A default setting in Apple's iPhone that automatically responds to read-receipt requests on emails sent to the device could be exploited by spammers, according to analyst firm Ovum.
An Apple Australia spokesman could not be reached for comment.
Principal analyst at Ovum UK Graham Titterington told CRN the default setting was "certainly a problem".
He believed the automatic acknowledgement that emails had been 'read' by the iPhone user could result in that user's email address being added to global spam lists.
"If you acknowledge a spam email, then they have verified that your email account is active, and it is then likely to be more actively targeted by other spammers," he said.
"It will seriously impair [users'] productivity as their inbox gets clogged with spam, much of which could be harmful or unpleasant."
Chris Herrmann, managing director of Sydney integrator Far Edge Technology suspected the default setting had resulted in more spam coming to his inbox.
He also expressed concern to CRN that the setting loophole could be exploited in a way that presented "a very serious threat to iPhone users' data".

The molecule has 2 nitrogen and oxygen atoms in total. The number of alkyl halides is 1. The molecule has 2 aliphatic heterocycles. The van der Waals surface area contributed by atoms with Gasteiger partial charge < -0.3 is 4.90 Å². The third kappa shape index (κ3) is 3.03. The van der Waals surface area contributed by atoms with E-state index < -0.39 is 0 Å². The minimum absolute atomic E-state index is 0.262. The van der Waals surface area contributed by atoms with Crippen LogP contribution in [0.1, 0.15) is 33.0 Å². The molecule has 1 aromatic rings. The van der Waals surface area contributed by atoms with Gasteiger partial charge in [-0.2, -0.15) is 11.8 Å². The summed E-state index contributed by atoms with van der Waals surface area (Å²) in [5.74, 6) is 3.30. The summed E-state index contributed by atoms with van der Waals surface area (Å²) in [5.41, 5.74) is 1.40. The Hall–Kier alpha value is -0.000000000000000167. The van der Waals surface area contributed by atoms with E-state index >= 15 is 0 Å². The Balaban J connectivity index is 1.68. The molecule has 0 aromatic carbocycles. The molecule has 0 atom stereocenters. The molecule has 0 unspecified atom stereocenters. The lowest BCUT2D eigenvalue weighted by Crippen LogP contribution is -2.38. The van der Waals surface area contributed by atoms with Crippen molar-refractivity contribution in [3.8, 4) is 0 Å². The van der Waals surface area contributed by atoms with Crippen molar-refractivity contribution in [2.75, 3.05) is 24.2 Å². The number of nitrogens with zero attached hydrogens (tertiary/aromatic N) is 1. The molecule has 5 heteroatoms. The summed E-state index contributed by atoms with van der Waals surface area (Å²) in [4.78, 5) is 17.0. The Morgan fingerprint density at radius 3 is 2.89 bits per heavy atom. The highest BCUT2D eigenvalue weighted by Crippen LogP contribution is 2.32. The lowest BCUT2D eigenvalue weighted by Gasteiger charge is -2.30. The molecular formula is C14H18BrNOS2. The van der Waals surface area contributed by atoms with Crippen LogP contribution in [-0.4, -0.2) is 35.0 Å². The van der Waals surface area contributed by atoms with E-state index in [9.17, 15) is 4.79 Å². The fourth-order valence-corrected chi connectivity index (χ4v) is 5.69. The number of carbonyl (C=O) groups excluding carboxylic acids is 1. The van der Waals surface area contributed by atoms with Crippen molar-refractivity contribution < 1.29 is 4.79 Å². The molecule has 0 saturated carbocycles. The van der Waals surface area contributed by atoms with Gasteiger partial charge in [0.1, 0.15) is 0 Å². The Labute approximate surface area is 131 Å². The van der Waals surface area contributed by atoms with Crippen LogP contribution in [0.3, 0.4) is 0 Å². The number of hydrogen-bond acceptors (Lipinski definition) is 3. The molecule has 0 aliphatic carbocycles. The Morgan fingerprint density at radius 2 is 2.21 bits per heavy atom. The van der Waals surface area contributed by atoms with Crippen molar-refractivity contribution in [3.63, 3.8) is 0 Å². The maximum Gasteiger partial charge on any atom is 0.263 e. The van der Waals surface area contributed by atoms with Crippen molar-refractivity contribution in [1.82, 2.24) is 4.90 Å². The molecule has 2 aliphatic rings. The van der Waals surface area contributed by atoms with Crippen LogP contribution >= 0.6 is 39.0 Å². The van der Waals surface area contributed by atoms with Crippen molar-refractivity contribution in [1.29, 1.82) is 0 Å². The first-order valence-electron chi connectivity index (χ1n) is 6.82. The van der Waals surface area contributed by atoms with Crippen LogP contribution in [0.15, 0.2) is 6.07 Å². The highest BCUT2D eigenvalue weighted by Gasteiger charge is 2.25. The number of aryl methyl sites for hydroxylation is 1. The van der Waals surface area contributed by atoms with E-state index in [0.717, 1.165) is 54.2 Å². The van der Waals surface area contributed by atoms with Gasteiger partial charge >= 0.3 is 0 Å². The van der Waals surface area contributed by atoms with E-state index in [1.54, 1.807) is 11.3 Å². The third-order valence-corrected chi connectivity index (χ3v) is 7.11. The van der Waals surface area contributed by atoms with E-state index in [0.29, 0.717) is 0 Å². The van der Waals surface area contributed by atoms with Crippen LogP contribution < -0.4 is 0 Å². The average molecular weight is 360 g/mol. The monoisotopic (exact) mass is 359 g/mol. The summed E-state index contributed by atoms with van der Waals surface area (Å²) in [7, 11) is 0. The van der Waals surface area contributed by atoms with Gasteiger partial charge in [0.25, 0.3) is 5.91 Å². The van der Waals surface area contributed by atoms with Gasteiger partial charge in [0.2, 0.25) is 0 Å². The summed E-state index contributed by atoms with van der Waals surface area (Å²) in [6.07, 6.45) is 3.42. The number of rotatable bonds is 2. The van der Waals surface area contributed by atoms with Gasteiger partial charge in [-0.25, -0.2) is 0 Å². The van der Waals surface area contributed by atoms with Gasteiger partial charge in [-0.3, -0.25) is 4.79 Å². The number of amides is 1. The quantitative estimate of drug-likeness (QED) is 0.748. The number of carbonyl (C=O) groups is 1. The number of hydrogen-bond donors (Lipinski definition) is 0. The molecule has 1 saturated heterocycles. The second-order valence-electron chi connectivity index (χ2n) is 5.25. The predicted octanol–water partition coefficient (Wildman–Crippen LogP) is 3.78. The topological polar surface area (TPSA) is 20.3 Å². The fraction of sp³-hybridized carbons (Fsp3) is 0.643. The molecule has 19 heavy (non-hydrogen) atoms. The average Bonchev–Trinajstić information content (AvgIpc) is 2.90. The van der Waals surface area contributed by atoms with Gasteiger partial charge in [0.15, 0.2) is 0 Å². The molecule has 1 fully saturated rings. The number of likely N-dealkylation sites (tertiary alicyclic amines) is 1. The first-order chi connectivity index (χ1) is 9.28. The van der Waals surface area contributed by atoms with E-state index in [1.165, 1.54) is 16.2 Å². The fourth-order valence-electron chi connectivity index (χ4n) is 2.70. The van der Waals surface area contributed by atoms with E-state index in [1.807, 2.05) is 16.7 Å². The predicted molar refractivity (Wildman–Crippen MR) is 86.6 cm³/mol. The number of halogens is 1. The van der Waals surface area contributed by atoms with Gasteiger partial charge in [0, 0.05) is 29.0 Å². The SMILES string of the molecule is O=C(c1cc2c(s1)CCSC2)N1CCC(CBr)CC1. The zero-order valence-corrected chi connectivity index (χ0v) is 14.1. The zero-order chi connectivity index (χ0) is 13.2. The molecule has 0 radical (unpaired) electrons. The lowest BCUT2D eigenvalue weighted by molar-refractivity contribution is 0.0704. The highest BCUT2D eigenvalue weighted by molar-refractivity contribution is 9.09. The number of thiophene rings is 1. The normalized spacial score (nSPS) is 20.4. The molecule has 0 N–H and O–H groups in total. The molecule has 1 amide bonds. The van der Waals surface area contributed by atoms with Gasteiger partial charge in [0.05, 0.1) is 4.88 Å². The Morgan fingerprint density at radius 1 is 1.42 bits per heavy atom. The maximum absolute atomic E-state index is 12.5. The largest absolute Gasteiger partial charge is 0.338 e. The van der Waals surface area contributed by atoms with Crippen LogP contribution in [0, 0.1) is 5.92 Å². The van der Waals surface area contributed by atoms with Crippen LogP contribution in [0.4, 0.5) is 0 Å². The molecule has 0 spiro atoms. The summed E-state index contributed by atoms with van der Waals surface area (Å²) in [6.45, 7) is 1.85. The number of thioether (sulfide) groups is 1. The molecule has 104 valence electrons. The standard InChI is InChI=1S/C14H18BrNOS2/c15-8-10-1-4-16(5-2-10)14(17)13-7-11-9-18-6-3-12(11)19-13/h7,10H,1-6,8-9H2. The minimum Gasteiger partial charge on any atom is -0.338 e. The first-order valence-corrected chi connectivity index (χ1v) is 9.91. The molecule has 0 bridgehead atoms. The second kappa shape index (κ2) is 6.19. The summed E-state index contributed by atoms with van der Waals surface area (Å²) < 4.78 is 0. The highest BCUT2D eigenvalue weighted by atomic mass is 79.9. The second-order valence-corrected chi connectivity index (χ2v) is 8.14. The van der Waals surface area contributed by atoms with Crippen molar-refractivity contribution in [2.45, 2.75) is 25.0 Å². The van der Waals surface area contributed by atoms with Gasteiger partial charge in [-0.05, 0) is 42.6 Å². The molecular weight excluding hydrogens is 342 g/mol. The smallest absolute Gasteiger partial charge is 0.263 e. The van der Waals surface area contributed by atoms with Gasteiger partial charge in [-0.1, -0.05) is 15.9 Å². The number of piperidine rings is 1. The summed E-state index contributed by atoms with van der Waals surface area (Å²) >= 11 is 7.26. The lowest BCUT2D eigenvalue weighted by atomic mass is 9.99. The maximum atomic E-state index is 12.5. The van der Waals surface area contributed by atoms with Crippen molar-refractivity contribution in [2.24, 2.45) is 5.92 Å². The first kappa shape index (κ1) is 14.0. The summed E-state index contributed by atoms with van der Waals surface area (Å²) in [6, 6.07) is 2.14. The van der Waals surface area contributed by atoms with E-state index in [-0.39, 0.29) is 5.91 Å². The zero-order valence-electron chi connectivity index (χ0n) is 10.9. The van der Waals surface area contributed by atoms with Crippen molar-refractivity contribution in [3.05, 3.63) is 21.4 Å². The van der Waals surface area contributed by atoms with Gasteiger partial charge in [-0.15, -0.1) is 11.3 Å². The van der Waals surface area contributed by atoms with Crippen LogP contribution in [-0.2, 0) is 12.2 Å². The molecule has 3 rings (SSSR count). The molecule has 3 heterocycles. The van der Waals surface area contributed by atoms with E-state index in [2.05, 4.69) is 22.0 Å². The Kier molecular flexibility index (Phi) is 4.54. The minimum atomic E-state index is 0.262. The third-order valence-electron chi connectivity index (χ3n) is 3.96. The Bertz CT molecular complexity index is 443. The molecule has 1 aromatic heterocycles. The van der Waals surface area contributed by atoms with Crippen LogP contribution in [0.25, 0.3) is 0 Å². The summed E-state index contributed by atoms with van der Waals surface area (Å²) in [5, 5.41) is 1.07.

"[The data] could be accessed and transmitted unwittingly and this could incur huge excess usage charges from the user's telecommunications provider," he said.
Campaigning for default change
Titterington believed the only way the issue could be addressed effectively was for Apple to alter the default configuration of the iPhone.
He suggested that the iPhone's default setting should be to deny receipt requests automatically rather than accept them.
He conceded Apple "probably doesn't want to complicate the user experience by requiring the user to accept or deny read-receipt requests" that come with email messages sent to the device. Making the denial a default setting was a better option, he said.
"Users might not know how to respond to such a question anyway," he said.